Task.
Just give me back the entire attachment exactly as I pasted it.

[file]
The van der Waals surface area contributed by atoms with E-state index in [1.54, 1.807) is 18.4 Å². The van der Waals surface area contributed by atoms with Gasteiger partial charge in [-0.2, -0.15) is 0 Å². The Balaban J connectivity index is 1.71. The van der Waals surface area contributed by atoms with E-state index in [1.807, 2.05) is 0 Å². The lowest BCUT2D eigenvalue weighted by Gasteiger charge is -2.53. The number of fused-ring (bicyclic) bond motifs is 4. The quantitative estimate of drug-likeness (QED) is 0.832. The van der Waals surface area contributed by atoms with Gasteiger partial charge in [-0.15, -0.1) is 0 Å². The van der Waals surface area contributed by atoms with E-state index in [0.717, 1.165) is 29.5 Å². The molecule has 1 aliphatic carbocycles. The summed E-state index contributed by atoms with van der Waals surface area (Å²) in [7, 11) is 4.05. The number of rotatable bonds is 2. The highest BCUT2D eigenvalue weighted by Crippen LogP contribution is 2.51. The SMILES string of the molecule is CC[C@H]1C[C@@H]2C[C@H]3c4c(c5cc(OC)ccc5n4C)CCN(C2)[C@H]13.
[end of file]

The van der Waals surface area contributed by atoms with E-state index in [1.54, 1.807) is 18.4 Å². The van der Waals surface area contributed by atoms with Gasteiger partial charge in [-0.2, -0.15) is 0 Å². The Balaban J connectivity index is 1.71. The van der Waals surface area contributed by atoms with E-state index in [1.807, 2.05) is 0 Å². The lowest BCUT2D eigenvalue weighted by Gasteiger charge is -2.53. The number of fused-ring (bicyclic) bond motifs is 4. The quantitative estimate of drug-likeness (QED) is 0.832. The van der Waals surface area contributed by atoms with Gasteiger partial charge in [-0.15, -0.1) is 0 Å². The van der Waals surface area contributed by atoms with E-state index in [0.717, 1.165) is 29.5 Å². The molecule has 1 aliphatic carbocycles. The summed E-state index contributed by atoms with van der Waals surface area (Å²) in [7, 11) is 4.05. The number of rotatable bonds is 2. The highest BCUT2D eigenvalue weighted by Crippen LogP contribution is 2.51. The SMILES string of the molecule is CC[C@H]1C[C@@H]2C[C@H]3c4c(c5cc(OC)ccc5n4C)CCN(C2)[C@H]13.